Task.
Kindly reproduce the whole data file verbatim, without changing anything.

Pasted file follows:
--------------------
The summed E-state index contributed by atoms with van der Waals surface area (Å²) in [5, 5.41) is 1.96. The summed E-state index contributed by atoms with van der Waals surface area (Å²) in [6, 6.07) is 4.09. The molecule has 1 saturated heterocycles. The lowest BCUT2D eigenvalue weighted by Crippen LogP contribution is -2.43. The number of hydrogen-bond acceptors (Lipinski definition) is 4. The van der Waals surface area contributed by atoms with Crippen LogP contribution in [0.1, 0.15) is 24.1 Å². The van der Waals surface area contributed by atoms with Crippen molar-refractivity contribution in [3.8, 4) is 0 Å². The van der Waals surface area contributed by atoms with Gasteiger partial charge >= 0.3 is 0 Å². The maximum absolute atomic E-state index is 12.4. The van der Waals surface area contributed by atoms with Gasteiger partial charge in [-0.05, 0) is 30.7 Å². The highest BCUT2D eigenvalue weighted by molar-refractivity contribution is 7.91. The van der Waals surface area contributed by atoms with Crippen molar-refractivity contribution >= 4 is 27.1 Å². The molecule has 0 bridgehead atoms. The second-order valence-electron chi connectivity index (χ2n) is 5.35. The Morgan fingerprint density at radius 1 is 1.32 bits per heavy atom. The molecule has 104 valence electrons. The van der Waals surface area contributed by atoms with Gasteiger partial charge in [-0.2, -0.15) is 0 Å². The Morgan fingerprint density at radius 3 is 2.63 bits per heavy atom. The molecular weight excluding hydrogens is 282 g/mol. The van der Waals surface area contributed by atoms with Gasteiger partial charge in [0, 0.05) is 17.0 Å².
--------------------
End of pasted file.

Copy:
The summed E-state index contributed by atoms with van der Waals surface area (Å²) in [5, 5.41) is 1.96. The summed E-state index contributed by atoms with van der Waals surface area (Å²) in [6, 6.07) is 4.09. The molecule has 1 saturated heterocycles. The lowest BCUT2D eigenvalue weighted by Crippen LogP contribution is -2.43. The number of hydrogen-bond acceptors (Lipinski definition) is 4. The van der Waals surface area contributed by atoms with Crippen LogP contribution in [0.1, 0.15) is 24.1 Å². The van der Waals surface area contributed by atoms with Crippen molar-refractivity contribution in [3.8, 4) is 0 Å². The van der Waals surface area contributed by atoms with Gasteiger partial charge >= 0.3 is 0 Å². The maximum absolute atomic E-state index is 12.4. The van der Waals surface area contributed by atoms with Gasteiger partial charge in [-0.05, 0) is 30.7 Å². The highest BCUT2D eigenvalue weighted by molar-refractivity contribution is 7.91. The van der Waals surface area contributed by atoms with Crippen molar-refractivity contribution >= 4 is 27.1 Å². The molecule has 0 bridgehead atoms. The second-order valence-electron chi connectivity index (χ2n) is 5.35. The Morgan fingerprint density at radius 1 is 1.32 bits per heavy atom. The molecule has 104 valence electrons. The van der Waals surface area contributed by atoms with Gasteiger partial charge in [-0.2, -0.15) is 0 Å². The Morgan fingerprint density at radius 3 is 2.63 bits per heavy atom. The molecular weight excluding hydrogens is 282 g/mol. The van der Waals surface area contributed by atoms with Gasteiger partial charge in [0, 0.05) is 17.0 Å².